2. Tooth Surfaces

Teeth have five surfaces: Mesial, Distal, Buccal, Lingual, and Occlusal (explanations below). These surfaces help us to communicate the location of a cavity or fracture. Often times the surfaces are abbreviated by using the first letter of the surface name. For example, the Occlusal surface is often expressed by the letter “O” for short.

Mesial – The side of the tooth closer to the midline (the midline of the arch is between teeth #8 and #9 on the upper and between #24 and #25 on the lower)

Distal – The side of the tooth away from the midline

Buccal – The side of the tooth facing the cheek

Lingual – The side of the tooth facing the tongue

Occlusal – The biting surface of the tooth

3. Material

There are lots of materials used in dentistry, but the most common materials that we encounter on a daily basis are Amalgam, Composite, Porcelain, and Metals. Amalgams are silver fillings that are a mix of different metals. Composites are tooth colored fillings. Porcelain is a tooth colored material often used in crowns, partial crowns, or veneers. Metals, most commonly gold, are often used on crowns or partial crowns.

These three concepts are the foundation for communication in dentistry. The next time you hear dental terminology such as “MO composite on tooth #12” or “O cavity on tooth #31” you’ll have an idea of what we’re talking about!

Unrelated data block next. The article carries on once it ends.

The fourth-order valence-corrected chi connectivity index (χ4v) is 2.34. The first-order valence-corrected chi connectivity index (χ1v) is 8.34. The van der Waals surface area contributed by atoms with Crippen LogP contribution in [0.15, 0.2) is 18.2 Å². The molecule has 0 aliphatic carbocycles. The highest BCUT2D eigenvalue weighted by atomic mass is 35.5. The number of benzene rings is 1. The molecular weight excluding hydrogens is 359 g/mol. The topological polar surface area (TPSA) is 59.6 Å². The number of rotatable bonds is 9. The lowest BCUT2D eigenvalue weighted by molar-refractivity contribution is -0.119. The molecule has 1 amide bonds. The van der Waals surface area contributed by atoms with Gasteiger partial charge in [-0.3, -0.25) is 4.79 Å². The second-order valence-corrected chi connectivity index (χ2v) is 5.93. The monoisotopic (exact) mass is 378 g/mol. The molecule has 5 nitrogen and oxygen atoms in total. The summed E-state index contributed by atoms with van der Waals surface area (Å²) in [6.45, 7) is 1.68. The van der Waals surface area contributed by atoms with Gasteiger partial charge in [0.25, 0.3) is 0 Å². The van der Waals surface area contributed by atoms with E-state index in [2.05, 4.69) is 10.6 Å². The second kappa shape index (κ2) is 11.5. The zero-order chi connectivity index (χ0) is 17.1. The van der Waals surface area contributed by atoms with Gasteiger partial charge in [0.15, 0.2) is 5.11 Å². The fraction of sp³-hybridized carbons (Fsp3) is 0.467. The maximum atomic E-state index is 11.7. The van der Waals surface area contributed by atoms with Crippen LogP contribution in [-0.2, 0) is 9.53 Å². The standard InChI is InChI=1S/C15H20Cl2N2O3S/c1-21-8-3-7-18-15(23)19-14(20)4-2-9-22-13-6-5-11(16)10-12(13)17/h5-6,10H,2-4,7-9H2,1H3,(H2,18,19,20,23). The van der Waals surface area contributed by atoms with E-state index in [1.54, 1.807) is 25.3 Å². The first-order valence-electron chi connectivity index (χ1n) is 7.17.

Joe Bousaba, DMD

We’ve Resumed Our Regular Hours and Treatment: Our COVID-19 Protocols

The initial rollback of restrictions has begun in Virginia. Doctors, dentists, and veterinarians in Richmond are now seeing patients for non-emergency visits. In our practice, we have resumed our regular hours and are performing regular dental treatment, however, we have changed how we run our day-to-day operations to cope with the continuation of the virus. We are following the guidelines set by the Virginia Dental Association, American Dental Association, and Center for Disease Control. I will not go through all of our changes, but I do want to highlight some of the key changes that will impact your dental visits in the foreseeable future.

1. Your car is our new waiting room

In order to adhere to social distancing principles with other patients coming and going from the office we are asking patients to call us when they arrive in our parking lot. Once we verify that your room is ready and no other patients are in the waiting room we will call you to come into our office. We will have you fill out a COVID-19 questionnaire and take your temperature before escorting you to your room. In maintaining the safety of our team and our patients, if you are deemed high risk for having or having been exposed to COVID-19 we will ask you to reschedule your appointment.

2. We will be wearing masks at all times